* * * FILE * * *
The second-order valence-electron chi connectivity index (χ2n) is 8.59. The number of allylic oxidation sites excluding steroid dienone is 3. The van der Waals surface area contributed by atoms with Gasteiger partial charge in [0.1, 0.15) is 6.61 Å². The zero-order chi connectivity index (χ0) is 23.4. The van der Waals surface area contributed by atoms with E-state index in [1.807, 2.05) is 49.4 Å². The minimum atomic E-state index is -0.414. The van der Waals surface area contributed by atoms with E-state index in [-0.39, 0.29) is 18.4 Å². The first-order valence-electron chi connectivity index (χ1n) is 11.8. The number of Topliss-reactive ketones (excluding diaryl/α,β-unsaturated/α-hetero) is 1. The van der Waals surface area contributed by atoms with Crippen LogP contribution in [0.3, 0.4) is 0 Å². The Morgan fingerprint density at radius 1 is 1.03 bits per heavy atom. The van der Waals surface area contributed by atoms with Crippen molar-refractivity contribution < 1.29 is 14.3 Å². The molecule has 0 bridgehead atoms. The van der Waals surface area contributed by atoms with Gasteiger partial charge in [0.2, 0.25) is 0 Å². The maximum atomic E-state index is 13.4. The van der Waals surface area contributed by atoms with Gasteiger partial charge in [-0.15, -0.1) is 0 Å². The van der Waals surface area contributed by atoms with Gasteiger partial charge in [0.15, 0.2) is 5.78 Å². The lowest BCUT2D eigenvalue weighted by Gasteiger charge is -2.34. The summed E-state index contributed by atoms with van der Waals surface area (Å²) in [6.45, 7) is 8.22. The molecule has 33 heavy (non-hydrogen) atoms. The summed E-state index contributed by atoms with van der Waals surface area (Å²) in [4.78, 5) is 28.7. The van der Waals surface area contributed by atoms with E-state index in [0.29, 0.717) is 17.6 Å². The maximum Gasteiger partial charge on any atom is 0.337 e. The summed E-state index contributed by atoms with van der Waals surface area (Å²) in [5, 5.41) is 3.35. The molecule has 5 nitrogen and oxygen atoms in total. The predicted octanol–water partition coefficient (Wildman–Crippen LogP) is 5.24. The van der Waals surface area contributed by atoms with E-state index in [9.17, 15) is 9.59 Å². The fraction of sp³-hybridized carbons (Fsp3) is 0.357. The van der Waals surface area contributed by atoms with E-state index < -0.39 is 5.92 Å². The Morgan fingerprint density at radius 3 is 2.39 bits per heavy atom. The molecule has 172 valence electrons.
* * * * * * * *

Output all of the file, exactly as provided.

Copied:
The second-order valence-electron chi connectivity index (χ2n) is 8.59. The number of allylic oxidation sites excluding steroid dienone is 3. The van der Waals surface area contributed by atoms with Gasteiger partial charge in [0.1, 0.15) is 6.61 Å². The zero-order chi connectivity index (χ0) is 23.4. The van der Waals surface area contributed by atoms with E-state index in [1.807, 2.05) is 49.4 Å². The minimum atomic E-state index is -0.414. The van der Waals surface area contributed by atoms with E-state index in [-0.39, 0.29) is 18.4 Å². The first-order valence-electron chi connectivity index (χ1n) is 11.8. The number of Topliss-reactive ketones (excluding diaryl/α,β-unsaturated/α-hetero) is 1. The van der Waals surface area contributed by atoms with Crippen LogP contribution in [0.3, 0.4) is 0 Å². The Morgan fingerprint density at radius 1 is 1.03 bits per heavy atom. The van der Waals surface area contributed by atoms with Crippen molar-refractivity contribution < 1.29 is 14.3 Å². The molecule has 0 bridgehead atoms. The van der Waals surface area contributed by atoms with Gasteiger partial charge in [0.2, 0.25) is 0 Å². The maximum atomic E-state index is 13.4. The van der Waals surface area contributed by atoms with Gasteiger partial charge in [-0.15, -0.1) is 0 Å². The van der Waals surface area contributed by atoms with Gasteiger partial charge in [0.15, 0.2) is 5.78 Å². The lowest BCUT2D eigenvalue weighted by Gasteiger charge is -2.34. The summed E-state index contributed by atoms with van der Waals surface area (Å²) in [6.45, 7) is 8.22. The molecule has 33 heavy (non-hydrogen) atoms. The summed E-state index contributed by atoms with van der Waals surface area (Å²) in [4.78, 5) is 28.7. The van der Waals surface area contributed by atoms with E-state index in [0.29, 0.717) is 17.6 Å². The maximum Gasteiger partial charge on any atom is 0.337 e. The summed E-state index contributed by atoms with van der Waals surface area (Å²) in [5, 5.41) is 3.35. The molecule has 5 nitrogen and oxygen atoms in total. The predicted octanol–water partition coefficient (Wildman–Crippen LogP) is 5.24. The van der Waals surface area contributed by atoms with E-state index in [9.17, 15) is 9.59 Å². The fraction of sp³-hybridized carbons (Fsp3) is 0.357. The van der Waals surface area contributed by atoms with E-state index < -0.39 is 5.92 Å². The Morgan fingerprint density at radius 3 is 2.39 bits per heavy atom. The molecule has 172 valence electrons.